About 6% to 10% of women are pregnant when they enter correctional facilities. Most of these women have committed nonviolent crimes, frequently arising from difficult life circumstances, prolonged disadvantage, significant physical and sexual abuse, numerous losses, and unrelenting stress. Many have had a lifetime of sexual victimization, often leading to drugs to escape their suffering.
Pregnant women who are incarcerated—and their infants—are considered high risk, both physically and psychologically, largely due to little or no prenatal care, poor nutrition, smoking, homelessness, psychiatric histories, alcohol and substance abuse, and domestic violence. Living in a prison environment is stressful. Women must learn to navigate the strict rules of correctional facilities whose primary responsibility is security.
Various prison conditions, such as poor nutrition, lack of adequate exercise, fresh air and sanitary conditions, and in some facilities, inadequate prenatal care, can also negatively affect the pregnant woman and her fetus. Many women in prison receive inadequate childbirth and parenting education and receive little if any support after the mother’s separation from her infant following delivery. Women find themselves grieving the loss of their infant, often without adequate counseling in place.
In addition to all these difficulties is the fact that in most states pregnant women are transported to a local hospital facility or clinic for their prenatal care and delivery of their newborn, and many of the states use hand restraints or shackles during transport. Some state correctional facilities also continue to use belly chains and leg irons in addition to hand restraints during transportation.
The shame that pregnant women experience while sitting in a prenatal clinic attended by a correctional officer and handcuffed adds to their emotional pain and loss of dignity. Combined with the physical distress that accompanies labor and delivery, many women must also cope with the inhumane practice of being shackled and/or restrained during labor and delivery.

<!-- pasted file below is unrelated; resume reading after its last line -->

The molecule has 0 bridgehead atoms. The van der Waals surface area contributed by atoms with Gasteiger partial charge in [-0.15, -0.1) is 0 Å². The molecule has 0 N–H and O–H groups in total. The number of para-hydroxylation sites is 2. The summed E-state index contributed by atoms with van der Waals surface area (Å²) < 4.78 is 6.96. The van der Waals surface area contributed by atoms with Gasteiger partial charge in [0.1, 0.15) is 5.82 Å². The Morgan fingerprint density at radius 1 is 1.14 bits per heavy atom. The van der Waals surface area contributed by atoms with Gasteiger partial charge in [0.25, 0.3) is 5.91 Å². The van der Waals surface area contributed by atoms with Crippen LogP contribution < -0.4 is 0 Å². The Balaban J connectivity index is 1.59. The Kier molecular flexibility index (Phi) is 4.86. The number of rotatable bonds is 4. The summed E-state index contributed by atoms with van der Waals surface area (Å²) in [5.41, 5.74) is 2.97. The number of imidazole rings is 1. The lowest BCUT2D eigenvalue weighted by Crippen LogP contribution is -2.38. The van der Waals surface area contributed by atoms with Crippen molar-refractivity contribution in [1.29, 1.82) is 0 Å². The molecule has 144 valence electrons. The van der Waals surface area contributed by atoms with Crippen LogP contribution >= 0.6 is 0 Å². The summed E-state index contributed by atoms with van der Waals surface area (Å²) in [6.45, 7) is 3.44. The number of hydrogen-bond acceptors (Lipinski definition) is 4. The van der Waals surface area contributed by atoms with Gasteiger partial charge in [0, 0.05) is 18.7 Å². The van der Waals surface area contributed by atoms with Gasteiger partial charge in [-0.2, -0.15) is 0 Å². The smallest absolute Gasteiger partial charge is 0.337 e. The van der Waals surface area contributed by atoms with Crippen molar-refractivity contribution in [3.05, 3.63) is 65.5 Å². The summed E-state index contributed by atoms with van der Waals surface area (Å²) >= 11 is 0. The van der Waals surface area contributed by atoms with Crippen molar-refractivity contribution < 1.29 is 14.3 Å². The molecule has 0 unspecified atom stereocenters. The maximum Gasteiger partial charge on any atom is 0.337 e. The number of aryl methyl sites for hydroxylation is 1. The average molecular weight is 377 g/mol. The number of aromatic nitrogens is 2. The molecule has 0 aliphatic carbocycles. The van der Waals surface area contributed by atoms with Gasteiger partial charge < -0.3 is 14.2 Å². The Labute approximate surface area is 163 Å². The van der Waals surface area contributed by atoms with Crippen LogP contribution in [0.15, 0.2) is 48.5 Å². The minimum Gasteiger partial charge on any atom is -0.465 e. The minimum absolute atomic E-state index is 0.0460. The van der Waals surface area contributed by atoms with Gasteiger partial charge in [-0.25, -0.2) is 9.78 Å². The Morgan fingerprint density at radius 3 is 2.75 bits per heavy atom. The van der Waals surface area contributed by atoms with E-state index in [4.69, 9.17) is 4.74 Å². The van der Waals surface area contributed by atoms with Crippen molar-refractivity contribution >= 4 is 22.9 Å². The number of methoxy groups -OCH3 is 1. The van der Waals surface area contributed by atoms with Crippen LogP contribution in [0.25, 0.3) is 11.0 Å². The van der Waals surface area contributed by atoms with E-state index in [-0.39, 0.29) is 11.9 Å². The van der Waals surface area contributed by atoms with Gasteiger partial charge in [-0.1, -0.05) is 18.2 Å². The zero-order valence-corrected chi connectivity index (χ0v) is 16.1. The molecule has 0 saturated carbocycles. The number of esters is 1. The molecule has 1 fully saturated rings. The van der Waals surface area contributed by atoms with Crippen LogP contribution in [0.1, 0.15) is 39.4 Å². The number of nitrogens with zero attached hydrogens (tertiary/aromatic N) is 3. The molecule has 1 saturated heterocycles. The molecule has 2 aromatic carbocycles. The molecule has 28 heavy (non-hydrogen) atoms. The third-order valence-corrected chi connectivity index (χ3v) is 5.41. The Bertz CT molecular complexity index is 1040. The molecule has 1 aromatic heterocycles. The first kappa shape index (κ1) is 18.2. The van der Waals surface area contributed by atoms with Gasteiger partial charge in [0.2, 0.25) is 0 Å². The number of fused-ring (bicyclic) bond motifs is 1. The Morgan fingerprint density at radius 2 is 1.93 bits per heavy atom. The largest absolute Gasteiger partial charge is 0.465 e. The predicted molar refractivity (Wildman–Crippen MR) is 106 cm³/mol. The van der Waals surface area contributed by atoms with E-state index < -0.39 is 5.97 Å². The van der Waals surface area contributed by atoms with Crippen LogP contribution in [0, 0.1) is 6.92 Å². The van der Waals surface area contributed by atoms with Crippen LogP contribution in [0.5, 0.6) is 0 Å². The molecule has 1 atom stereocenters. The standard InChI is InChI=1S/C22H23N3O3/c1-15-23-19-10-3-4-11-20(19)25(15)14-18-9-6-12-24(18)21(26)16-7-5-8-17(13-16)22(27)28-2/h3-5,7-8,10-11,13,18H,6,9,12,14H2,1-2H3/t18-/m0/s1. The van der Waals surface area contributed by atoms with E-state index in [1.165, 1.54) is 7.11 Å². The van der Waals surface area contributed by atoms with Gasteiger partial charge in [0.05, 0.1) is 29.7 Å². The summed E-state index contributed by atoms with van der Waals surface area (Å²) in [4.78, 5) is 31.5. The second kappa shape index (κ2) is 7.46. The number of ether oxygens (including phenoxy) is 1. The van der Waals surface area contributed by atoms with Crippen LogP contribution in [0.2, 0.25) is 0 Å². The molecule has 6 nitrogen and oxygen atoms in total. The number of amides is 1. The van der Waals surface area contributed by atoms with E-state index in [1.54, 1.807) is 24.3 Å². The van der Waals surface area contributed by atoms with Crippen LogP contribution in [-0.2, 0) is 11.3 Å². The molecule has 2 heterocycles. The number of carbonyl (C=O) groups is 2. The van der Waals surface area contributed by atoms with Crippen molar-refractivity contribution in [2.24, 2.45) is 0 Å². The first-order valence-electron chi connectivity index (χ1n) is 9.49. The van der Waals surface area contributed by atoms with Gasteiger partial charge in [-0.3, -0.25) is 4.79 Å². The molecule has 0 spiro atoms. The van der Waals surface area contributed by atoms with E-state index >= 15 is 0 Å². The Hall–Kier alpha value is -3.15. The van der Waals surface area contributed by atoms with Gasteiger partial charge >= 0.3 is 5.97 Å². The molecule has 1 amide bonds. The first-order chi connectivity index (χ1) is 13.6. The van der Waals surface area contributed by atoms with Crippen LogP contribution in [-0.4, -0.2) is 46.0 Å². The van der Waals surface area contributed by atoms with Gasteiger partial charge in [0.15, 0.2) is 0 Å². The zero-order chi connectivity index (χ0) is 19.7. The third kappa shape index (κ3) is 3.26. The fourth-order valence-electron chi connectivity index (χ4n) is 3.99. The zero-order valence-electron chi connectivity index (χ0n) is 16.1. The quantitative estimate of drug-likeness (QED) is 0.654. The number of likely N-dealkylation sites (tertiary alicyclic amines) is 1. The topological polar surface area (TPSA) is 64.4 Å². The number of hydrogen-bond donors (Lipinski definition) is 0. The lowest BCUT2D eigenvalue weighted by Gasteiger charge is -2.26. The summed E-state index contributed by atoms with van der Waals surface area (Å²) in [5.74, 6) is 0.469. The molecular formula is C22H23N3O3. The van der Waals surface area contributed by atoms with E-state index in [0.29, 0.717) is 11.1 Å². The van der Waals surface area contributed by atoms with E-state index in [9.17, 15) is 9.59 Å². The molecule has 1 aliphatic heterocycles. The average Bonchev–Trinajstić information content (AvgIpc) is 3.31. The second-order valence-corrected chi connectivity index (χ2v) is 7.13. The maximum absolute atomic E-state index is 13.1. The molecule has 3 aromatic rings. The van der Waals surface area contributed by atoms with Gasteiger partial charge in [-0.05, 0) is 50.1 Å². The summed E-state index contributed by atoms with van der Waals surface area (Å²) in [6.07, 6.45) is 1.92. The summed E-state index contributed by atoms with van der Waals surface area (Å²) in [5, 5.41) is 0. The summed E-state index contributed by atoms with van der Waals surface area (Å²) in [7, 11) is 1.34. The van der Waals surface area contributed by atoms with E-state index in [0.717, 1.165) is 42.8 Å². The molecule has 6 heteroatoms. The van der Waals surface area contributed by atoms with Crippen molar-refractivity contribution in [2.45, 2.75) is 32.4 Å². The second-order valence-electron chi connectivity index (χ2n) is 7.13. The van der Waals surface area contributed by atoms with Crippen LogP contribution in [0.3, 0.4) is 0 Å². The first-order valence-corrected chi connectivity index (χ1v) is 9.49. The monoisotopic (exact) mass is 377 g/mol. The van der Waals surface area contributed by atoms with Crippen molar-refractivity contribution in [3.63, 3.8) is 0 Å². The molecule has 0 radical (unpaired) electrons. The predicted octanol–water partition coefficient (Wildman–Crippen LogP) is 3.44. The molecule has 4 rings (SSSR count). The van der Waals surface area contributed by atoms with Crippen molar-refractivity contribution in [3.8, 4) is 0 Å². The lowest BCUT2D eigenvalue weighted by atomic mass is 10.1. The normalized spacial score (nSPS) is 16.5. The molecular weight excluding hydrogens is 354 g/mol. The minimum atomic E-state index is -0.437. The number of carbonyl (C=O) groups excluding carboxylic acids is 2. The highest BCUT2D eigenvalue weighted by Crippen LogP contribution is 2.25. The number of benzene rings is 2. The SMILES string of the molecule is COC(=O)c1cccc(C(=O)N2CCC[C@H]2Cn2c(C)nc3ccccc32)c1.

Scope of the problem
It has been difficult to determine the exact number of states that continue the practice of shackling pregnant prisoners. Many states do not include their policies related to pregnant women on their websites. The Rebecca Project for Human Rights and the American Civil Liberties Union have been collecting this information, but not all states are willing to disclose their policies. In a national study, only 19 state women’s prisons were willing to complete a survey designed to obtain comprehensive information about health care practices for pregnant women, including the use of shackling and restraints.
Although the use of shackles during labor and delivery does not violate criminal laws, it does violate internationally recognized human rights standards. Amnesty International’s 1999 report on jails and prisons in the United States, “Not Part of My Sentence: Violations of the Human Rights of Women in Custody,” revealed for the first time the widespread use of restraints on incarcerated women in the United States during transportation to medical facilities, labor, childbirth, and during the postpartum period.